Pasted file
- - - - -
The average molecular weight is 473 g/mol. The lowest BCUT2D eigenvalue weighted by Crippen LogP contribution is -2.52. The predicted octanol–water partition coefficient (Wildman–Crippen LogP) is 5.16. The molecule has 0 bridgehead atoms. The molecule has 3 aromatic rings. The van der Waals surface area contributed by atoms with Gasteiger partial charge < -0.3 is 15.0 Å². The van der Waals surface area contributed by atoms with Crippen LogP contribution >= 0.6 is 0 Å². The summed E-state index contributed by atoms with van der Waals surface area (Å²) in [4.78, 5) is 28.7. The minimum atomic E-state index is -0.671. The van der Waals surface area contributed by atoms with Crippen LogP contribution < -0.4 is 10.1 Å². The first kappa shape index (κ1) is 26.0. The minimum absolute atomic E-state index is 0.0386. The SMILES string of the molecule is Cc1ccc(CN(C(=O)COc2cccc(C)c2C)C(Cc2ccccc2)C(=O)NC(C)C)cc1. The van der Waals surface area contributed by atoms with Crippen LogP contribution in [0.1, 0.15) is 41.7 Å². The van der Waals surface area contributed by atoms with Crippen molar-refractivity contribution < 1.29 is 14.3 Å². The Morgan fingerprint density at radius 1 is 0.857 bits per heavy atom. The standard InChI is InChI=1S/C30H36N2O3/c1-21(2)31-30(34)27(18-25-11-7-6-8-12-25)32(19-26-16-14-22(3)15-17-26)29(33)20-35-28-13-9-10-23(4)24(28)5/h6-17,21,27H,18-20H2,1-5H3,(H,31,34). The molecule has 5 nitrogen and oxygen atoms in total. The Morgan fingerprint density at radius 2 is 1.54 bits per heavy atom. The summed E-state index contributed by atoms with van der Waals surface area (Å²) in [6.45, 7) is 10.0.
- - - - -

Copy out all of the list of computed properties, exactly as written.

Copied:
The average molecular weight is 473 g/mol. The lowest BCUT2D eigenvalue weighted by Crippen LogP contribution is -2.52. The predicted octanol–water partition coefficient (Wildman–Crippen LogP) is 5.16. The molecule has 0 bridgehead atoms. The molecule has 3 aromatic rings. The van der Waals surface area contributed by atoms with Gasteiger partial charge < -0.3 is 15.0 Å². The van der Waals surface area contributed by atoms with Crippen LogP contribution >= 0.6 is 0 Å². The summed E-state index contributed by atoms with van der Waals surface area (Å²) in [4.78, 5) is 28.7. The minimum atomic E-state index is -0.671. The van der Waals surface area contributed by atoms with Crippen LogP contribution < -0.4 is 10.1 Å². The first kappa shape index (κ1) is 26.0. The minimum absolute atomic E-state index is 0.0386. The SMILES string of the molecule is Cc1ccc(CN(C(=O)COc2cccc(C)c2C)C(Cc2ccccc2)C(=O)NC(C)C)cc1. The van der Waals surface area contributed by atoms with Crippen LogP contribution in [0.1, 0.15) is 41.7 Å². The van der Waals surface area contributed by atoms with Crippen molar-refractivity contribution < 1.29 is 14.3 Å². The Morgan fingerprint density at radius 1 is 0.857 bits per heavy atom. The standard InChI is InChI=1S/C30H36N2O3/c1-21(2)31-30(34)27(18-25-11-7-6-8-12-25)32(19-26-16-14-22(3)15-17-26)29(33)20-35-28-13-9-10-23(4)24(28)5/h6-17,21,27H,18-20H2,1-5H3,(H,31,34). The molecule has 5 nitrogen and oxygen atoms in total. The Morgan fingerprint density at radius 2 is 1.54 bits per heavy atom. The summed E-state index contributed by atoms with van der Waals surface area (Å²) in [6.45, 7) is 10.0.